Call For Action
of State Join In!
By Chuck Burley, Contributor
YOSEMITE -- On Friday,
The Western Governors Association and the Secretaries of
Agriculture and Interior signed a 10-year comprehensive strategy
to address issues associated with wildfires.
The strategy for improved prevention and
suppression of wildfires calls for aggressive thinning and prescribed
fires. Agriculture Secretary Ann Veneman stated that the strategy
won't overlap with the Forest Service's controversial roadless area
Veneman also said that both she and Interior
Secretary Gale Norton have directed their respective staffs to jointly
implement the strategy.
However, before anything can be implemented,
there must first be an implementation plan developed. .
The strategy calls for the implementation
plan to be developed by May 2002. That plan will contain the nuts
and bolts of how to address over the next ten years the problems
facing our national wildlands. .
According to Veneman, the plan must contain
a single set of standards and direction for all government agencies.
Furthermore, it must be effective and provide clear priorities.
Other issues raised repeatedly by administration officials, governors
and panelists were the need for accountability, timeliness, and
the need to improve and streamline the process. .
Perhaps the best summary of how important
this is was stated by South Dakota Governor William Janklow, who
said, "World War II only took America 3 ½ years to prepare and fight
we can't wait that long - - the forests will be gone."
Members of the core team that helped write
the 10 year strategy were present to join Forest Service Chief Dale
Bosworth and National Fire Plan Director Lyle Laverty in presenting
Panelists included: John Howard, Union
County Commissioner (OR); Jason Campbell, National Cattlemen
Association; Greg Aplet, The Wilderness Society; and
Chuck Burley, AFRC.
Also discussed at the meeting was how a
better network of electricity transmission lines could go a long
way in solving the energy supply crisis here in the west.
Participating in the discussion with the
governors were: Jim Connaughton, Chair of the Council on Environmental
Quality; Bob Card, Undersecretary of Energy and Nora
Brownell, Federal Energy Regulatory Commission.
As a result of their discussions, the governors
adopted a "Western States Energy Policy Roadmap" insuring
that states will continue to play a pivotal role in electrical power
decisions and Congress should allow states to create regional mechanisms
to decide their common power issues. .
The meeting was well attended by Wester
governors including California Governor Gray Davis(D).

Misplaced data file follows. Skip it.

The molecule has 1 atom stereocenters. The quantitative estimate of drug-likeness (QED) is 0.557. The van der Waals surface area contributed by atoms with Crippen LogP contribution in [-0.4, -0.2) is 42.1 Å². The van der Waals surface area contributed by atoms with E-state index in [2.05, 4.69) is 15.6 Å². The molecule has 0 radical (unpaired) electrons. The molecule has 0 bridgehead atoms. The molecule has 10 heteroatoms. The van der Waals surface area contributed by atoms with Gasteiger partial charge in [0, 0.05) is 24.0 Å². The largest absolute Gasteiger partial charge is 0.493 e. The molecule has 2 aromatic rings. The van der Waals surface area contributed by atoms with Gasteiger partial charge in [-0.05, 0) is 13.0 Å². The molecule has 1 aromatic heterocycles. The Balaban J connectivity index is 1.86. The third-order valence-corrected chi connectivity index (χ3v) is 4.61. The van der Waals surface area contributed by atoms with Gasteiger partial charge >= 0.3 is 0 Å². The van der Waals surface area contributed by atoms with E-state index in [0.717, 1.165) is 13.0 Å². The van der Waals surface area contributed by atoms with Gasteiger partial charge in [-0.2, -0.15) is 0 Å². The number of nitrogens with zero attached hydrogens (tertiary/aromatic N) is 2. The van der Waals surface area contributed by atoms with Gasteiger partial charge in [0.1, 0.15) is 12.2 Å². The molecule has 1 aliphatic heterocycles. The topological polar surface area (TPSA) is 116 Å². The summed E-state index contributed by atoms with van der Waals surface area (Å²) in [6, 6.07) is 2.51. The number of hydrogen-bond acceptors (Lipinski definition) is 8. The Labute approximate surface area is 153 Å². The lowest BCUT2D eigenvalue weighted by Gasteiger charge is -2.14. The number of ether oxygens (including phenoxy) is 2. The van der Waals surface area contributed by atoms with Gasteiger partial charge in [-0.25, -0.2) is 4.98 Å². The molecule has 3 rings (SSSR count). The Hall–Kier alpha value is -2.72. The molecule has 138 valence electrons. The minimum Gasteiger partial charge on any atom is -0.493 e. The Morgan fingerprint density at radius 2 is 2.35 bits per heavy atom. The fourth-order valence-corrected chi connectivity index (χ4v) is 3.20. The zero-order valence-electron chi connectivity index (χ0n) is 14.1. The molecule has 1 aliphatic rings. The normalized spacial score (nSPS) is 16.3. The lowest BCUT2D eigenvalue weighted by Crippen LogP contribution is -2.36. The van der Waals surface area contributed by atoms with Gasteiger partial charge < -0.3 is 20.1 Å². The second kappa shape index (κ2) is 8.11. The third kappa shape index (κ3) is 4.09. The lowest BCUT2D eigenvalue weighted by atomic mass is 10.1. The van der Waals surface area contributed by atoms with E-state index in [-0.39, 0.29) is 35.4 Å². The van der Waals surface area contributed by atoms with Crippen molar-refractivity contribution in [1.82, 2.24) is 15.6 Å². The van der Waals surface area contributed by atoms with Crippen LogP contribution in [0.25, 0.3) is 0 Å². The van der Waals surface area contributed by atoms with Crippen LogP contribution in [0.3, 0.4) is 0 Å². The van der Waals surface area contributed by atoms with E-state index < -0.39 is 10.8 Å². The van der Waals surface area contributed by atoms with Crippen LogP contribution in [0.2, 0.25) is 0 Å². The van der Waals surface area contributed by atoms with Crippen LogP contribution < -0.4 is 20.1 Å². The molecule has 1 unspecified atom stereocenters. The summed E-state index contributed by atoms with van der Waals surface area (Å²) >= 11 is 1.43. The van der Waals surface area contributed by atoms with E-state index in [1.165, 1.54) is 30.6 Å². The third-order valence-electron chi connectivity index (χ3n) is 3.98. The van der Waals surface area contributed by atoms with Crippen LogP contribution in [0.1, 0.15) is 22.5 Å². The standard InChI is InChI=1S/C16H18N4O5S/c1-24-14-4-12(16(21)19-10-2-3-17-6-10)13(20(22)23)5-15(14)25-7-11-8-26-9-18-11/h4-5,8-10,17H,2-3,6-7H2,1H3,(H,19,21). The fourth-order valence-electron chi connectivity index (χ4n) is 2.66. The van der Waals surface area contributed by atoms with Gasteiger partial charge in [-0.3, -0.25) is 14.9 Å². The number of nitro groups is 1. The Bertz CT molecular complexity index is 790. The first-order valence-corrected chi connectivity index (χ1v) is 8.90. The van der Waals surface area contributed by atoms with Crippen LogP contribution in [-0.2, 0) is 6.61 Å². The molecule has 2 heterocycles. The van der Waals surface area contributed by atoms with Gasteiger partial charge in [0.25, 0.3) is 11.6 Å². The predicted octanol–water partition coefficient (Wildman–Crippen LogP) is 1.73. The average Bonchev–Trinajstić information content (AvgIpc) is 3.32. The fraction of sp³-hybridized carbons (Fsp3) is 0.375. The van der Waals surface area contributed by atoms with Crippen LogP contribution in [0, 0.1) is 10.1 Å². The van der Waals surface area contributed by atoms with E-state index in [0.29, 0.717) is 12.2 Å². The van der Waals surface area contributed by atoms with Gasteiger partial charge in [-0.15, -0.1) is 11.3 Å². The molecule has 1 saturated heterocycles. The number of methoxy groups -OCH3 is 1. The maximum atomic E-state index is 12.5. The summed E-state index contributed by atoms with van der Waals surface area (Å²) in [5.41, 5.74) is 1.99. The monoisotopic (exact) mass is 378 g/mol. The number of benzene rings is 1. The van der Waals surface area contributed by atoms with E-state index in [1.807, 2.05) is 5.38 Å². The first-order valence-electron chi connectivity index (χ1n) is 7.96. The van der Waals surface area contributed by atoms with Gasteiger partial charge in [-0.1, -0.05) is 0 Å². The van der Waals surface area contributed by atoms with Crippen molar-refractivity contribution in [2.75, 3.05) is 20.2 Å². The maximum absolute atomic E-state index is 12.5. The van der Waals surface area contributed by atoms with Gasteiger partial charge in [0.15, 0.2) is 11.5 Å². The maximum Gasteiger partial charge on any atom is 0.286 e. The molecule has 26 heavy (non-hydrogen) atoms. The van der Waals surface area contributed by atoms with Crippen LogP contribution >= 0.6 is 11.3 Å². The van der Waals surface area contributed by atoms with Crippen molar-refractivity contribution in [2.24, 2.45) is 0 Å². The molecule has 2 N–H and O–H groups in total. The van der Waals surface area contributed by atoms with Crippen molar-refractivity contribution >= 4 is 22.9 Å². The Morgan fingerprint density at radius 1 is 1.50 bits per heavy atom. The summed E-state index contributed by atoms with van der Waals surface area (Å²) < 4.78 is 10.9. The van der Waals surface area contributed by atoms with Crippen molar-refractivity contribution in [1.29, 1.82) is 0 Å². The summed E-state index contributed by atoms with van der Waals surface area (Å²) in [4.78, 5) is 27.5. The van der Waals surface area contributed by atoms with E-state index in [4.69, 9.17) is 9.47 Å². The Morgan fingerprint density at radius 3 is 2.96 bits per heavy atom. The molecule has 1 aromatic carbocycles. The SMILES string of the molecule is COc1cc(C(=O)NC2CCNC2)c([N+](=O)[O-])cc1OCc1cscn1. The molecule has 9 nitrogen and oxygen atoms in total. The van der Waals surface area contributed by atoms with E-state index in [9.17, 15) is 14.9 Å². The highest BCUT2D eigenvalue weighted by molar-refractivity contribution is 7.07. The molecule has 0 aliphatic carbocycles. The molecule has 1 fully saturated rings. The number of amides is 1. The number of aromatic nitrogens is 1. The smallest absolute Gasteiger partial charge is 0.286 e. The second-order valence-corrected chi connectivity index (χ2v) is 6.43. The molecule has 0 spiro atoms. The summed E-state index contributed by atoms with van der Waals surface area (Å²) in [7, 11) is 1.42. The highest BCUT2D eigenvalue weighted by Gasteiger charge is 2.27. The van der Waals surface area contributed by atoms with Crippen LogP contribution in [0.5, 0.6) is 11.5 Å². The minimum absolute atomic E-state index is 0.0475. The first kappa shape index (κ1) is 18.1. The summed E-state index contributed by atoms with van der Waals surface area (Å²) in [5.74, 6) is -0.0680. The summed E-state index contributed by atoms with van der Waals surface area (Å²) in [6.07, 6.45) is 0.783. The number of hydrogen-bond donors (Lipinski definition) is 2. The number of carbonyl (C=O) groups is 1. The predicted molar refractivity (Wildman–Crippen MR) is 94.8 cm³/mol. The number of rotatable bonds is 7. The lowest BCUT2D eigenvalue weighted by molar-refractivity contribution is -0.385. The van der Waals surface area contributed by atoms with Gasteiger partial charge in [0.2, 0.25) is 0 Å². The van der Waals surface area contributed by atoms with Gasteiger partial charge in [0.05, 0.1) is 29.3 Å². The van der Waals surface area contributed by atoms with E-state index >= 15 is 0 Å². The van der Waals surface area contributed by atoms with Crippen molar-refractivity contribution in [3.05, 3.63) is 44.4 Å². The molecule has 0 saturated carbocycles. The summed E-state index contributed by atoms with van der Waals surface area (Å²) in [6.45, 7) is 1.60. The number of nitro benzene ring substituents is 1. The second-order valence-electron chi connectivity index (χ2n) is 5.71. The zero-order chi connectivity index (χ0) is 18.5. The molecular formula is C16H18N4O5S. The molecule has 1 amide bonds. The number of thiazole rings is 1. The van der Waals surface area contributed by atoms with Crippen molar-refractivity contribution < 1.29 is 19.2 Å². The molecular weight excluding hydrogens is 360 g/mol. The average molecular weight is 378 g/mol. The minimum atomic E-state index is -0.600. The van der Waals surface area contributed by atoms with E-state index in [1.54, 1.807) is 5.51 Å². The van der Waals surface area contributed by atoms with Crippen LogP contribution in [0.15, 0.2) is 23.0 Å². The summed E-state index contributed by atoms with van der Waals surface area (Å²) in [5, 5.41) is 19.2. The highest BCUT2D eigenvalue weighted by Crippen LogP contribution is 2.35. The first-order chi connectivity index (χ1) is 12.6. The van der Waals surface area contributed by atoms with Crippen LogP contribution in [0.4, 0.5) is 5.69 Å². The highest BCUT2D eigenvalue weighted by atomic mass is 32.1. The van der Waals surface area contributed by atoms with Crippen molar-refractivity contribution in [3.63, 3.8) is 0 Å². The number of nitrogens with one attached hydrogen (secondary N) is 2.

On August 15, Senate Majority Leader Tom
Daschle (D-SD) held a Forest Summit in Rapid City, South Dakota.
The purpose was to begin a dialogue to
seek solutions to the gridlock facing the Black Hills National
Forest. A panel of speakers including representatives of recreation,
Native American tribes, and environmentalists presented views on
the problems facing the forest.
There was little doubt left after the panel
was done that the crisis in the Black Hills is similar to those
experienced by the West and the nation. These include forest health,
risk of wildfire and a process so cumbersome that the Forest Service
cannot get anything done in a timely manner. Chief Bosworth said
that fixing the process, or as he calls it "paralysis by analysis,"
is one of his priorities. .
Daschle laid out his three-part proposal
to address the issues. First he'd like to create a Black Hills
Advisory Committee to seek common ground and try to arrive at
some solutions. Second he announced his intention to seek legislation
to establish one or more pilot projects in the Black Hills to
demonstrate the ability to address the forest health and wildfire
problems using thinning and other activities. .
Last he would like to see an intensive
review of the Forest Service decision-making process at the national
level. Reaction to Daschle's proposal was mixed among the panelists.
Most were in favor or at least willing to consider his proposal..
However, the local Sierra Club representative
opposed the idea saying that an advisory committee is not needed
since there's already enough public participation and that active
management won't solve the problems. .
In fact, the Sierra Club representative
said "...the only reason the problem exists today is due to
past logging and cutting trees won't do any good."
to the Editor